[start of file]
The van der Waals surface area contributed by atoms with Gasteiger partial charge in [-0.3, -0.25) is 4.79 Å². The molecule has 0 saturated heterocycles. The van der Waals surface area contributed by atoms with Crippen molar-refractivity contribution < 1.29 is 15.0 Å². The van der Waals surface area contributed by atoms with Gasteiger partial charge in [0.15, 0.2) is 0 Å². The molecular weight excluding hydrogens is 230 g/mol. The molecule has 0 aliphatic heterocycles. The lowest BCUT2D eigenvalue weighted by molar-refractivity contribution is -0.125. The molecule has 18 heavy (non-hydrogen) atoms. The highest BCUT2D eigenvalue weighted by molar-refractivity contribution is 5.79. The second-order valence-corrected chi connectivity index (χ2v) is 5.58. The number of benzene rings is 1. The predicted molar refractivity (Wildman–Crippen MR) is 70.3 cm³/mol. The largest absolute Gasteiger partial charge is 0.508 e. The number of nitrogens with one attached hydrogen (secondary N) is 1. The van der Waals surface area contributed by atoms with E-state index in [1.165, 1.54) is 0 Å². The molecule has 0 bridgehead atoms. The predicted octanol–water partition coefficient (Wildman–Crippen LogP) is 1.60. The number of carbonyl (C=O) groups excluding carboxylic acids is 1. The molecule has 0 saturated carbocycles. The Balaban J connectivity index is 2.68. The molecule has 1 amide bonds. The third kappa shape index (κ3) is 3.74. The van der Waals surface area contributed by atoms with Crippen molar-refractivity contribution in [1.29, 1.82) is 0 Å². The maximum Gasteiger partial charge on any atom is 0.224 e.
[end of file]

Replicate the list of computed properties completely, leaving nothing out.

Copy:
The van der Waals surface area contributed by atoms with Gasteiger partial charge in [-0.3, -0.25) is 4.79 Å². The molecule has 0 saturated heterocycles. The van der Waals surface area contributed by atoms with Crippen molar-refractivity contribution < 1.29 is 15.0 Å². The van der Waals surface area contributed by atoms with Gasteiger partial charge in [0.15, 0.2) is 0 Å². The molecular weight excluding hydrogens is 230 g/mol. The molecule has 0 aliphatic heterocycles. The lowest BCUT2D eigenvalue weighted by molar-refractivity contribution is -0.125. The molecule has 18 heavy (non-hydrogen) atoms. The highest BCUT2D eigenvalue weighted by molar-refractivity contribution is 5.79. The second-order valence-corrected chi connectivity index (χ2v) is 5.58. The number of benzene rings is 1. The predicted molar refractivity (Wildman–Crippen MR) is 70.3 cm³/mol. The largest absolute Gasteiger partial charge is 0.508 e. The number of nitrogens with one attached hydrogen (secondary N) is 1. The van der Waals surface area contributed by atoms with E-state index in [1.165, 1.54) is 0 Å². The molecule has 0 bridgehead atoms. The predicted octanol–water partition coefficient (Wildman–Crippen LogP) is 1.60. The number of carbonyl (C=O) groups excluding carboxylic acids is 1. The molecule has 0 saturated carbocycles. The Balaban J connectivity index is 2.68. The molecule has 1 amide bonds. The third kappa shape index (κ3) is 3.74. The van der Waals surface area contributed by atoms with Crippen molar-refractivity contribution in [1.29, 1.82) is 0 Å². The maximum Gasteiger partial charge on any atom is 0.224 e.